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A set of six drabbles for sga_flashfic's "5 things" challenge. So I've been watching various sources of Hewlett-y goodness and it's occurred to me that I might have a wee little crush on David Hewlett. But that's okay, because John Sheppard has a huge massive one on Rodney McKay.
The thing is, noses aren't anything special; to call a nose unnoticeable is about the best compliment you can expect. But Rodney's is so neatly shaped, the bridge so sharply narrow, that occasionally, when John's tired, he struggles not to reach out and stroke one finger down its length, swoop down the ski-jump slope of it to launch off the pointed tip.
He always stops himself in time, but when the winds of the latest snow planet have reddened Rodney's ears and that quick point, John has to stick his hands in his pockets, pretending it's to keep them warm.
Rodney's eyes aren't as blue as Carson's, electric and striking; but they're clear like the seas around Atlantis, and when he's panicked they're huge enough to swallow his whole face entire, big as a billboard advertising every skipped beat of his heart.
More than that, though, it's the lashes. John doesn't remember when he first noticed them—not for a while, somehow, astonishingly; and then one day Rodney blinked and whoa. It's good they're pale, brown like his hair, because if they were darker he'd be mistaken for wearing mascara. Even so, when they catch the light, John's caught breathless.
It's the snap of his fingers, click click click, and the whole city jumps to attention—no, it's the 127 wpm he boasts of, and if you watch him type he backspaces once in twenty minutes—no, it's the way he can't find enough words no matter how fast his tongue moves, so his hands have to paint his extra thoughts in the air—no, it's the fidget and twitch when he's thinking, and snap-clap-bounce off his fists when he's got the answer—no, it's him placing the ZPM, rock-steady, wonder in his face but it never trembles—no, it's—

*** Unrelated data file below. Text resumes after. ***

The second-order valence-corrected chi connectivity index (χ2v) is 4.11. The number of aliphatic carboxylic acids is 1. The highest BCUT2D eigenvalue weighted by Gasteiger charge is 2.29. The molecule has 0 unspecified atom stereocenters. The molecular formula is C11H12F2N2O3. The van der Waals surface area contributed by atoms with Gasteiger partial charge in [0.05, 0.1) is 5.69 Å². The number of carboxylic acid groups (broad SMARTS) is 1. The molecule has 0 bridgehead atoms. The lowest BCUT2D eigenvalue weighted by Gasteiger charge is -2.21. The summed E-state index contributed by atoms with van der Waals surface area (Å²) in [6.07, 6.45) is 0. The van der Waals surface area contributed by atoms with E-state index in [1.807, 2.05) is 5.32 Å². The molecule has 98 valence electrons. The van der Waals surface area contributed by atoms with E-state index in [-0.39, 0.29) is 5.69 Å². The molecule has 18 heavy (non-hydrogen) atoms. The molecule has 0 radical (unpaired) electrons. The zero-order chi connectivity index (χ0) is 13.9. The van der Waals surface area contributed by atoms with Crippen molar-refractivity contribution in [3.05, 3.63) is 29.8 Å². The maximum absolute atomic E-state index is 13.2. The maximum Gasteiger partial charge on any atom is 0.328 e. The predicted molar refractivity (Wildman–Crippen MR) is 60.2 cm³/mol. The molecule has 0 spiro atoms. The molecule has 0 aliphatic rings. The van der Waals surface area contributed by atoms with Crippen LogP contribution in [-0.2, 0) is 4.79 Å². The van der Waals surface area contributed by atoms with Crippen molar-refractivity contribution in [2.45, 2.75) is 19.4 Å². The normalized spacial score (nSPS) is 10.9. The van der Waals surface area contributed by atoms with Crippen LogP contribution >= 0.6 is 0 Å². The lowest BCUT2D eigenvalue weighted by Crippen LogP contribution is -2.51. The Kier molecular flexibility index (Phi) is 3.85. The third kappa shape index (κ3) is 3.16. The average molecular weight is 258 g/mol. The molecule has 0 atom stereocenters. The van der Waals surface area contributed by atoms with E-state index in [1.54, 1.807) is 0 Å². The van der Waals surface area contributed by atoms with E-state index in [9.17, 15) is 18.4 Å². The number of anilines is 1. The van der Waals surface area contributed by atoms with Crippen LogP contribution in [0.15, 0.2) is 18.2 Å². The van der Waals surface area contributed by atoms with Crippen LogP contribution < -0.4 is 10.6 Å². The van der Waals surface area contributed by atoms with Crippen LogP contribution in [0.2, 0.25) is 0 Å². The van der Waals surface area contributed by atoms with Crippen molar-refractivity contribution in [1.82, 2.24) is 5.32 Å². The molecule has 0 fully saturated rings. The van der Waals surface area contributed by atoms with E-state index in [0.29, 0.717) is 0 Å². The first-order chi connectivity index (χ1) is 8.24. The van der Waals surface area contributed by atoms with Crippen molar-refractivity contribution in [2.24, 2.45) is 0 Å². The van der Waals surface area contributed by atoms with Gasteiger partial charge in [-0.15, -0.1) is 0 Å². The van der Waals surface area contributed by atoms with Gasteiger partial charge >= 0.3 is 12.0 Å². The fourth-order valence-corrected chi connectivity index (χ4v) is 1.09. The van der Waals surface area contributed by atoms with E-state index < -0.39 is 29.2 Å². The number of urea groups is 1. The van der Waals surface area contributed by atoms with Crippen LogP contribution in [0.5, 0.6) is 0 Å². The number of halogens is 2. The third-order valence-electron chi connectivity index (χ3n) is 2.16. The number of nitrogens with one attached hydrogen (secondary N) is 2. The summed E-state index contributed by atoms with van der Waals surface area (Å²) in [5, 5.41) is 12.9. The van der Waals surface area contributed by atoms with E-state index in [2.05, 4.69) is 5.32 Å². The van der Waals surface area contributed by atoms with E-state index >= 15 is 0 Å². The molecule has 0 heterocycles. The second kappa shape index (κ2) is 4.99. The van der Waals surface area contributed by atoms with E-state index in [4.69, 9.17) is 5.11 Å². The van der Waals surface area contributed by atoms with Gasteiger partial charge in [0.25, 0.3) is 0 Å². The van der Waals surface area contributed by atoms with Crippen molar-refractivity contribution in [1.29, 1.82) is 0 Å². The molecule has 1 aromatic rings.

One time in the showers, for reasons John never deduced or asked about, Ronon casually dropped his hand and smacked McKay's ass, not to hurt, but hard enough that the slap echoed off the tiles. "What?" Rodney shrieked, and wrapped a protective towel around his pinkened posterior as he glared and muttered dire threats of harassment and lawsuits, and Ronon just grinned.
Not like John never noticed before, hard to miss in the showers, that it's full and heart-shaped and really kind of perfect, but it's the sound, that round ample smack, that John can't get out of his mind.
Rodney's mouth is a down-slanting slash, when he's upset and his lips press flat; when he's worried both sides drag down. When he's yelling—shouting or screaming, both are memorable—his mouth opens wide and dark, square teeth showing blunt behind.
John doesn't see Rodney smile much. Partly because Rodney doesn't, nervous chuckles but never a laugh, and rarely a real grin. Mostly because John has to look away, those prized moments when Rodney's eternal excitement transmutes to joy—nothing would give John away faster than the way when Rodney really smiles, he has no choice but to return it.
Another day, another planet, another death-defying mission. Ronon's gun saved their lives and Teyla's words brokered the peace, but Rodney's the one who got the villagers' Ancient agriculture machine working again, in time to keep a local feud from boiling over into open war. John did his part, kibitzing to keep Rodney on track, but in the end the day is McKay's.
"Good job, Rodney," John tells him on the walk back to the gate.
"Yes, yes," Rodney replies, sarcastic, though he bounces a bit on his toes, "I know, you only love me for my brain."
"Right," John says.
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